The Planet Earth Poetry reading series is a launching pad for the energies of writers and poets established and not. It is a place where words are most important. A venue in which all manner of poets and writers are welcome; a place for excellence, innovation, collaboration, diverse projects and experiments. The evening begins at 7:30 with an open mic, followed by a featured reader(s). Planet Earth Poetry is located at Hillside Coffee and Tea, 1633 Hillside Ave (across from Bolen Books). Between 7 and 7:15, put your name in the hat to read at open mic.

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friday, February 2, 2018, is a prequel for WordsThaw 2018.

Join us as we partner with The Malahat Review to welcome Lisa Bird-Wilson and Christine Lowther. See you at Hillside!


february 2018

 Christine Lowther’s  Born Out of This

Christine Lowther’s Born Out of This

FRIDAY, february 2, 2018

wordsthaw prequel with lisa bird-wilson & christine lowther

Christine Lowther is the author of three poetry collections: New Power (Broken Jaw Press), My Nature (Leaf Press), and Half-Blood Poems (Zossima Press). She is co-editor and co-author of two anthologies of nonfiction; her memoir, Born Out of This, was published by Caitlin Press in 2014 and shortlisted for a BC Book Prize. Christine has had poems in Refugium: Poems for the Pacific, Force Field: 77 Women Poets of British Columbia, subTerrain, Poetry is Dead, Lake, Quills, Other Voices, The New Quarterly, The Fiddlehead and The Malahat Review. She won the creative non-fiction category of the Federation of British Columbia Writers 2016 contest, Literary Writes, and the inaugural Rainy Coast Arts Award for Significant Accomplishment in 2014. Co-editor of two nonfiction anthologies, she happily contributes to other editors’ projects now!

Chris lives in a floating cabin in Clayoquot Sound.

 Lisa Bird-Wilson’s  The Red Files

Lisa Bird-Wilson’s The Red Files

Lisa Bird-Wilson is a Saskatchewan Métis and nêhiyaw writer whose fiction book, Just Pretending (Coteau Books 2013), was a finalist for the national Danuta Gleed Literary Award and won four Saskatchewan Book Awards, including 2014 Book of the Year. Bird-Wilson’s debut poetry collection, The Red Files (Nightwood Editions 2016), is inspired by family and archival sources and reflects on the legacy of the residential school system and the fragmentation of families and histories. Bird-Wilson lives in Saskatoon with her family of seven children, one spouse. She works at the Gabriel Dumont Institute.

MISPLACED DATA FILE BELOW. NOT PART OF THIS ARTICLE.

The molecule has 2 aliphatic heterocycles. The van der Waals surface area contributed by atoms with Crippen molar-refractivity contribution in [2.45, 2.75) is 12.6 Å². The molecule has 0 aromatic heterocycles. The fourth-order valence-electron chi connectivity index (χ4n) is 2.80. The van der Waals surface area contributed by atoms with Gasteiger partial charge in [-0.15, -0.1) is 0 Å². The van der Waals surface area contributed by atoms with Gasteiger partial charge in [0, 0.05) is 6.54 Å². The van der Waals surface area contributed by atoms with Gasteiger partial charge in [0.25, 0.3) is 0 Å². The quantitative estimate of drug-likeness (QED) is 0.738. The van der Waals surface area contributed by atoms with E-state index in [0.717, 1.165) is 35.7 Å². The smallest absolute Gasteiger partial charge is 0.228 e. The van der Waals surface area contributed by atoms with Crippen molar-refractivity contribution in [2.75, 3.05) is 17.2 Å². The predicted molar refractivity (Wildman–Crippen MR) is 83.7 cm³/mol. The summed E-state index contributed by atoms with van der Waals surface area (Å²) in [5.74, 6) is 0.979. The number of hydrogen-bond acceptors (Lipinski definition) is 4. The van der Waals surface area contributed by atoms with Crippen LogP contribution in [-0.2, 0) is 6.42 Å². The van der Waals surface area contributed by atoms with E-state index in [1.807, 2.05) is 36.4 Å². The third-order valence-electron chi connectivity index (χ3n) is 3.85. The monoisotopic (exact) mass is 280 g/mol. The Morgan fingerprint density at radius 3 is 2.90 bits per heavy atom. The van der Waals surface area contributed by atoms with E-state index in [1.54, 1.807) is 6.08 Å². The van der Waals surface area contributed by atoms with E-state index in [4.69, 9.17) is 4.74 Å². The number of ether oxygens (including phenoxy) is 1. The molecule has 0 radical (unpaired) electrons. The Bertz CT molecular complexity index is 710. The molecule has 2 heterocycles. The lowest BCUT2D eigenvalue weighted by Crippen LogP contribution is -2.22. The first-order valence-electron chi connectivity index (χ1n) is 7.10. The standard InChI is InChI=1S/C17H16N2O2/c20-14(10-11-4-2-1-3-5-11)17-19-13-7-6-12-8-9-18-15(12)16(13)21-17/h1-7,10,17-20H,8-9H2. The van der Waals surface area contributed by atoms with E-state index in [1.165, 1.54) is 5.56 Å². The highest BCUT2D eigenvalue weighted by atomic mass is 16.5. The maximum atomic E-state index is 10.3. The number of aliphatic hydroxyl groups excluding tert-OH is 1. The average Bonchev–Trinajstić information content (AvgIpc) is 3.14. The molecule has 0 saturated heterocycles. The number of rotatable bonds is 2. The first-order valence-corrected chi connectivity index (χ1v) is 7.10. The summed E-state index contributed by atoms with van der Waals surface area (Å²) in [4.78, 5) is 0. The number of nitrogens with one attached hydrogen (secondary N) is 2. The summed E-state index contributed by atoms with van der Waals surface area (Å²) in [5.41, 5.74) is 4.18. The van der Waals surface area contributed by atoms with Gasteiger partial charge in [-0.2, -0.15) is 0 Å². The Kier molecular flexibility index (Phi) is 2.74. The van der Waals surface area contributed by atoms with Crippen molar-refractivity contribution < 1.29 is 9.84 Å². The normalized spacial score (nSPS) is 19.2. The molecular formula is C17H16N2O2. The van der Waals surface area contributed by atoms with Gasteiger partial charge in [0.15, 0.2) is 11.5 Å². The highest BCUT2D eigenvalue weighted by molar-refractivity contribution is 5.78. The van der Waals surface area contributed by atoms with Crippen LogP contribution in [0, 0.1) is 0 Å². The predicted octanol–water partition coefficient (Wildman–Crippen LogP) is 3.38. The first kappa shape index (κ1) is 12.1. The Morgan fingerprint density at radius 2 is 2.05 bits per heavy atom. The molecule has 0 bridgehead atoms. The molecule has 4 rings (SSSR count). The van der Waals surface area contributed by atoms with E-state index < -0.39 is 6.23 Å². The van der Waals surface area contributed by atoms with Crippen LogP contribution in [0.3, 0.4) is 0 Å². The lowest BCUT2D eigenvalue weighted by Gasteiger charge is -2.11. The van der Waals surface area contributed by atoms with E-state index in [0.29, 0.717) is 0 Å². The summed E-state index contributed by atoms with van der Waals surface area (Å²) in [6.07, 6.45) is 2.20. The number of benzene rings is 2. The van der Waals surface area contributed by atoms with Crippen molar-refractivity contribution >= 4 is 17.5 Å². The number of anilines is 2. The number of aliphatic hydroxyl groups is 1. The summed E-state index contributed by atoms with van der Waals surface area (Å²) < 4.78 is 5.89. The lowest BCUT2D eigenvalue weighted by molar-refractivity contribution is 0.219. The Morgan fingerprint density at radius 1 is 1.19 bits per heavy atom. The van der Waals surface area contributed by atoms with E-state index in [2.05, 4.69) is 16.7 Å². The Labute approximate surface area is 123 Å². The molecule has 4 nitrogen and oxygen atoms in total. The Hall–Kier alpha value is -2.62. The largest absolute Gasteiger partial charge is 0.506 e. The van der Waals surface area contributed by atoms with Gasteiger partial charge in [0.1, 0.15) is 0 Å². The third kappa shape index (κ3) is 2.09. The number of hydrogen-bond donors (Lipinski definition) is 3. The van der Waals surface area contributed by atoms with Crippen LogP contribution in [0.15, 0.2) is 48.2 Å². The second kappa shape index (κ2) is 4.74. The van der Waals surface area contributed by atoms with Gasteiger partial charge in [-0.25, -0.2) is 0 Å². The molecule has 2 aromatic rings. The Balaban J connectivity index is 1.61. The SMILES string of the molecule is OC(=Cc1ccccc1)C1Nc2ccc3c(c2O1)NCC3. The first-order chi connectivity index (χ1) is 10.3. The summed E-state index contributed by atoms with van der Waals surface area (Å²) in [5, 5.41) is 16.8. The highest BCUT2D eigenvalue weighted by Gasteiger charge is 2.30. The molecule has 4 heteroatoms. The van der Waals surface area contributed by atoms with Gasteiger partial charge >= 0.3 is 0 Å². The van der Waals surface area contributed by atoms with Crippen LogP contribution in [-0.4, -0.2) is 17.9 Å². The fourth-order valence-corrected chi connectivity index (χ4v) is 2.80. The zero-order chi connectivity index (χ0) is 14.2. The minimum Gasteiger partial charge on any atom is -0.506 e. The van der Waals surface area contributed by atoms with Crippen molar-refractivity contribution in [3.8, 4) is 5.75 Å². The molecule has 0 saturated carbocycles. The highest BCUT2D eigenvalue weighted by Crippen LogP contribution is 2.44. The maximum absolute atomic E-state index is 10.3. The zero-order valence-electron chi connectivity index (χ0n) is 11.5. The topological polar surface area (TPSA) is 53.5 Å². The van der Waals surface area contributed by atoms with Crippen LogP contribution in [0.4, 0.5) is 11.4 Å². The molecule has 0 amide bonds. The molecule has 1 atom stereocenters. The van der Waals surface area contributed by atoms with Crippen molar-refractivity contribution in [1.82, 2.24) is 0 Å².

FRIDAY, february 9, 2018

arleen paré &
laura apol

A master of the mixed-genre book, Arleen Paré is both a novelist and a poet. Her first book, Paper Trail, won the Victoria Butler Book Prize. Leaving Now, her second, was listed as an All Lit Up top ten book. Her third, a collection of poetry entitled Lake of Two Mountains, tells the story of a lake and the many relationships built up around it. The book won both a Governor General’s Literary Award and a CBC Bookie Prize. He Leaves His Face in the Funeral Car, 2015, was a finalist for the Victoria Butler Book Prize. Pare's most recent poetry collection, The Girls with Stone Faces, describes the lives and art of two well-known twentieth-century sculptors, Florence Wyle and Frances Loring. Paré, who lives and writes in Victoria, holds a Master of Fine Arts degree in poetry from the University of Victoria.

 Laura Apol

Laura Apol

Laura Apol teaches creative writing and literature at Michigan State University. For more than twenty years, she has led workshops for writers of all skill levels in local, national and international contexts.  Her poetry has appeared in a number of literary journals and anthologies, and she is the author of several award-winning collections: Falling into Grace; Crossing the Ladder of Sun; Requiem, Rwanda (drawn from her work using writing to facilitate healing among survivors of the 1994 genocide against the Tutsi, and translated into Kinyarwanda under the title Even the Rain Remembers); and Celestial Bodies (published here in BC by Leaf Press).  Her newest collections, With a Gift for Burning, and Nothing but the Blood, will be coming out in 2018.  She is currently working on a book with the working title Fierce, based on the loss of her daughter, Hanna, who died in April 2017. Laura considers Michigan to be part of Southern Canada, which makes her Canadian in spirit if not in citizenship.